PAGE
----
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Lease Guaranty Is Not an Executory Contract Capable of Being Rejected

On November 7, 2013, Judge Christopher Sontchi issued a Memorandum Order denying the Debtors’ motion to reject a lease guaranty agreement as an executory contract in bankruptcy case Furniture Brands International, Inc., Case No. 13-12329 (CSS), docket no. 601.  The Debtor, Furniture Brand International, Inc. (“FBN”), had sought to reject a Lease Guaranty that it had given to landlord, Lot 29, to induce Lot 29 to enter into enter into a lease with an affiliate debtor, Thomasville Retail, Inc. (the “Tenant”), but the Court concluded that, because Lot 29 had no continuing material obligations under the guarantee agreement, it was not an executory contract that could be rejected.

On September 9, 2013 (the “Petition Date”), the Debtors filed chapter 11 petitions in the District of Delaware.  On the Petition Date, the Debtors file a Motion seeking to reject the Guaranty, Lease and Sublease nunc pro tunc to the Petition Date.  Lot 29 objected to rejection of the Guaranty.  The Court heard argument and accepted written submissions on the issue of whether the Guarantee was an executory contract that the Debtors could reject.  Lot 29 argues that as of the Petition date, FBN had unperformed material duties under the Guaranty, including payment and performance of all obligations owed by the Tenant, but that it did not owe any material duties to FNB.   The Debtors acknowledged that FNB had material obligations under the Guaranty but argued that Lot 29 had many material obligations including (i) providing quiet enjoyment, repairs and maintenance and access to the premises; (ii) complying with a covenant of good faith and fair dealing and (iii) sending written notice of an event triggering obligations under the Guaranty.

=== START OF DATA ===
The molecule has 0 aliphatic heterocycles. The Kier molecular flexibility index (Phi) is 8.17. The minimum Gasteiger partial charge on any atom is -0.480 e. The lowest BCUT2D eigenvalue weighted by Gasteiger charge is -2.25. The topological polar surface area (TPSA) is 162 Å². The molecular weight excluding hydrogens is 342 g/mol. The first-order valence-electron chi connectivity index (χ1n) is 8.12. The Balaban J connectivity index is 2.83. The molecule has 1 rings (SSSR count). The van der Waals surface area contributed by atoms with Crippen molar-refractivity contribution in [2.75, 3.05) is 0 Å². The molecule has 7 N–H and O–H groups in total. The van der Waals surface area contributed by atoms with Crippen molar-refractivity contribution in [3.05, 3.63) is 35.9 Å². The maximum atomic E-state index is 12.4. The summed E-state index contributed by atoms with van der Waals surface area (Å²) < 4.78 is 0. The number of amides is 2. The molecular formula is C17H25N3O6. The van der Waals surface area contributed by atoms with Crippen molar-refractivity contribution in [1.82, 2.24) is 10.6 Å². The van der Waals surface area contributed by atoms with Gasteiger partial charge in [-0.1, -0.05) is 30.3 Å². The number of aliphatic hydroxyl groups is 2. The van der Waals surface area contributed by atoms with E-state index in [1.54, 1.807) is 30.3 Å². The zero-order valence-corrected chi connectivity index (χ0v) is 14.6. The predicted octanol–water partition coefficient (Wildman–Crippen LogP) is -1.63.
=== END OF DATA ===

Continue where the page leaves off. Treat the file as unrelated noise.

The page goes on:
In the Mem Op., the Court noted that the term ‘executory contract” is not defined in the Bankruptcy Code, but that the Third Circuit has held that “’[An executory contract is] a contract under which the obligations of both the bankrupt and the other party to the contract are so far unperformed that the failure of either to completer performance would constitute a material breach excusing performance of the other.’”  The Court then applied the test to the Guaranty to find that 1) in a conventional lease guaranty, like the Guaranty, the lessor’s consideration consists of execution of the lease with the tenant; 2) the Guaranty itself states that Lot 29’s material obligation is to enter the Lease with Tenant, which it had done prior to the Petition Date;  3) the obligations of quiet enjoyment and good faith and fair dealing were Lot 29’s obligations under the Lease not the Guaranty; and 4) FNB expressly waived any notice requirement under the Guaranty.  Based on this analysis, the Court denied the motion as it applied to the Guaranty.

A copy of the memorandum order can be found here.

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